Wilfred Reilly is an associate professor at Kentucky State University where he teaches political science. Reilly has a piece at USA Today which is based on a forthcoming book he is writing on hoax hate crimes. His conclusion is that these crimes happen far more often than people think:
Doing research for a book, Hate Crime Hoax, I was able to easily put together a data set of 409 confirmed hate hoaxes. An overlapping but substantially different list of 348 hoaxes exists at fakehatecrimes.org, and researcher Laird Wilcox put together another list of at least 300 in his still-contemporary book Crying Wolf. To put these numbers in context, a little over 7,000 hate crimes were reported by the FBI in 2017 and perhaps 8-10% of these are widely reported enough to catch the eye of a national researcher…
In college campus hate hoax cases (Kean College, U-Chicago), the individuals responsible almost invariably say that they staged incidents to call attention to real incidents of racist violence on campus. Certainly, the media giants that leap to publicize hate crime stories later revealed to be fakes, and the organizations that line up to defend their “victims” — the Southern Poverty Law Center, Black Lives Matter, CAIR — think that they are providing a public service by fighting bigotry.
However, hate crime hoaxers are “calling attention to a problem” that is a very small part of total crimes.
It’s worth noting that the number of hate crimes is not a figure that represents uniform national reporting. According to the FBI: “Agencies that participated in the Hate Crime Statistics Program in 2017 represented more than 300 million inhabitants, or 94.1 percent of the nation’s population, and their jurisdictions covered 49 states and the District of Columbia.” So it’s most of the country but not quite all of it. So it’s at least arguable that these crimes are still underreported.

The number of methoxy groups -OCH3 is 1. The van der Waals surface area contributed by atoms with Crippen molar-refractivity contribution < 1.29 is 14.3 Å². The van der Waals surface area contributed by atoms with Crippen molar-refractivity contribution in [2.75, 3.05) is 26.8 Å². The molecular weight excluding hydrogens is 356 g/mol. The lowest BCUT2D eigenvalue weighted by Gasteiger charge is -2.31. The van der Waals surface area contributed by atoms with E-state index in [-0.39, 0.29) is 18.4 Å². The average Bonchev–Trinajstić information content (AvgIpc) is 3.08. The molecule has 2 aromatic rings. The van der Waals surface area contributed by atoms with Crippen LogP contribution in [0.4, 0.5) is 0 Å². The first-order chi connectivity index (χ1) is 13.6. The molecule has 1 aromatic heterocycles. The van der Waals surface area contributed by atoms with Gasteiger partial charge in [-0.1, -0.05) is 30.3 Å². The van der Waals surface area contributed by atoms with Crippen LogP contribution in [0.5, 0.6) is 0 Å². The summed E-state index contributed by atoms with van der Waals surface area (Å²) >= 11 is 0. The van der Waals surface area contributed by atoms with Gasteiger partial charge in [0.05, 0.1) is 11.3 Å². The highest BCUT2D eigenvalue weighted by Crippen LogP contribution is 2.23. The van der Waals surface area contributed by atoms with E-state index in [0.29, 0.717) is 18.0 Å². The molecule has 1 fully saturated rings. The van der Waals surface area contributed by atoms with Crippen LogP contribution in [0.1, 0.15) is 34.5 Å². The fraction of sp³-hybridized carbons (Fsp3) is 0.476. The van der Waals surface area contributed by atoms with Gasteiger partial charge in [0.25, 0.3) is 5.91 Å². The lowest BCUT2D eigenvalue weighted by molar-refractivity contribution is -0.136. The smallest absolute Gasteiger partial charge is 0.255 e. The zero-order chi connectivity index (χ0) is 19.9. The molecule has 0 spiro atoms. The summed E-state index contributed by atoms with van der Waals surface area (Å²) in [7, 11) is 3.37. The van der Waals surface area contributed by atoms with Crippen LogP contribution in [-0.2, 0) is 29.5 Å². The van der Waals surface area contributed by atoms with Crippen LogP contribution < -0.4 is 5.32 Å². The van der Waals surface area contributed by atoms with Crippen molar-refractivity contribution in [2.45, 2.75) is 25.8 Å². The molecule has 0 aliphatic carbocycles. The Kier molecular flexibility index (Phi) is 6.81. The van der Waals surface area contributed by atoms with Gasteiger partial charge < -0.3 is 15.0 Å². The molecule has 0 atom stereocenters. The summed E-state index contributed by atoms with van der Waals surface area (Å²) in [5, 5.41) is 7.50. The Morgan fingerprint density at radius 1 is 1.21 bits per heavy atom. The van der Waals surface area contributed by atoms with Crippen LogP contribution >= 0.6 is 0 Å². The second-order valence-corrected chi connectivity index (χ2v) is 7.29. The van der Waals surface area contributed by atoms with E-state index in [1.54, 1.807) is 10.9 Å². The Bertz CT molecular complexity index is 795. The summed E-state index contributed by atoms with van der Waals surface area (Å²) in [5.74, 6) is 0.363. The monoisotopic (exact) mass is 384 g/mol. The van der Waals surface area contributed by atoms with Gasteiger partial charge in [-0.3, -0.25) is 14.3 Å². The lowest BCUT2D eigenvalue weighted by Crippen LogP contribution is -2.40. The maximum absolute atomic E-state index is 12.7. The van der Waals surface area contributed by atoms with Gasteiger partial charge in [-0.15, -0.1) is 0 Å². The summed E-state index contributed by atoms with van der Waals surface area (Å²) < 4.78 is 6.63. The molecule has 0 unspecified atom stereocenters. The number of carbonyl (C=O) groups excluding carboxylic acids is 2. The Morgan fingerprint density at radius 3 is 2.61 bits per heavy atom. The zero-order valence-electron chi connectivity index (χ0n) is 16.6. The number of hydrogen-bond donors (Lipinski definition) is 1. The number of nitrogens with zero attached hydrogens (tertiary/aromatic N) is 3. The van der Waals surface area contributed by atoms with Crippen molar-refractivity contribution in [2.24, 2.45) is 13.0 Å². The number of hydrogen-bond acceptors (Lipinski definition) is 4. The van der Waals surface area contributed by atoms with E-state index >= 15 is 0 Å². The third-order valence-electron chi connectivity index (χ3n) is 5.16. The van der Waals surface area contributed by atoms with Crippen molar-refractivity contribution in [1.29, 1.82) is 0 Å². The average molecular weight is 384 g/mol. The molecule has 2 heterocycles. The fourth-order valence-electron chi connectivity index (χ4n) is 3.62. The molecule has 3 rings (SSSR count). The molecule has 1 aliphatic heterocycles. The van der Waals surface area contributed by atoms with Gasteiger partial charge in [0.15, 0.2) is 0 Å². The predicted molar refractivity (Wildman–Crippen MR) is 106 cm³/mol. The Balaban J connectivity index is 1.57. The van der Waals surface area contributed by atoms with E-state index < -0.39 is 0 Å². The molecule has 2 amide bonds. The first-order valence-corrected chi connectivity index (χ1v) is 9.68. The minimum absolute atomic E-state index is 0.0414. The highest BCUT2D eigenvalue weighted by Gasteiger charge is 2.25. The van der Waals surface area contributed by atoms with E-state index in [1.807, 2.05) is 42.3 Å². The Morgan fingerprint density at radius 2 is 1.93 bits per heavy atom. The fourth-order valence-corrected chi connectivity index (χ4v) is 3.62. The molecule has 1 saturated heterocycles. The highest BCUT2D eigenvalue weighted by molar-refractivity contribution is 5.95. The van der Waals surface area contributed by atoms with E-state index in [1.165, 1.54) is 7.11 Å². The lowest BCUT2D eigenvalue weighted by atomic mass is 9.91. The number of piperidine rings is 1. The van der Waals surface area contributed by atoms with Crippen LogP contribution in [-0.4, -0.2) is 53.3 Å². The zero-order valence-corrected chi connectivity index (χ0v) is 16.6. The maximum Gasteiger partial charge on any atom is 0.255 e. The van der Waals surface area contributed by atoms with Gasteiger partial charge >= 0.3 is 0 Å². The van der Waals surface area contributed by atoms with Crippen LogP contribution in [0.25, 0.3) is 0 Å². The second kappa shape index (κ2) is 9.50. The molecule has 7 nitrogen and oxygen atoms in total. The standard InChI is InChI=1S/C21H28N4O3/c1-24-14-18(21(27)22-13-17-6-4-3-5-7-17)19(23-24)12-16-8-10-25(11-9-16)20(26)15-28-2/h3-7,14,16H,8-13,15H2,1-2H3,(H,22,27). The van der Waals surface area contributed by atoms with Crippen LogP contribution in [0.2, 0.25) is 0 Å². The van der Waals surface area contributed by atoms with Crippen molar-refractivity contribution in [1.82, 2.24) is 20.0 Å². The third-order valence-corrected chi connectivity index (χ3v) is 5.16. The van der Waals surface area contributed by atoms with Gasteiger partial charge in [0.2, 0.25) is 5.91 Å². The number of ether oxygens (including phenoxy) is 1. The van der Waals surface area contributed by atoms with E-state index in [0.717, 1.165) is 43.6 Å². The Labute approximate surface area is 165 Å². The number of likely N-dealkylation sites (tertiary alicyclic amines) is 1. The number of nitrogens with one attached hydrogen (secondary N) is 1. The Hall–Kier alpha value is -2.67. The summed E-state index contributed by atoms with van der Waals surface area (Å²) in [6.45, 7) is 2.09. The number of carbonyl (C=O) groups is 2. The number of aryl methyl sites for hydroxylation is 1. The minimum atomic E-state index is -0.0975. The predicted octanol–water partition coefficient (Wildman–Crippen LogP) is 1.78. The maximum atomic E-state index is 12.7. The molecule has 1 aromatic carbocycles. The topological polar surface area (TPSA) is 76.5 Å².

Still, the total number of violent crimes in the U.S. in 2017 was 1,247,321 (that doesn’t include 7,694,086 property crimes). So in the scheme of things 7,100 hate crimes is not a huge number, which is obviously a good thing.
It would be interesting to know what span of time the 409 cases Prof. Reilly identified covers. The most interesting part of this piece is the suggestion that only about 10% of reported hate crimes generate much news. I wonder if the high-profile cases, i.e. ones that become national stories, are somewhat more likely to be hoaxes than some of the others that don’t make the news. You can kind of see how that would make sense. A hoax crime, like the Smollett case now appears to be, is tailor-made to make a splash with the media. As Megan McArdle said the other day, Smollett’s story appeared theatrical, almost cinematic, from the start. The noose, the bleach, the ranting about “MAGA country” was a perfect story for attracting anti-Trump eyeballs. That, combined with Smollett’s celebrity, made it much more likely it would become national news.
Reilly’s book comes out next week. I’m sure this opinion piece was meant to generate interest and for me, it worked. I’d like to hear more.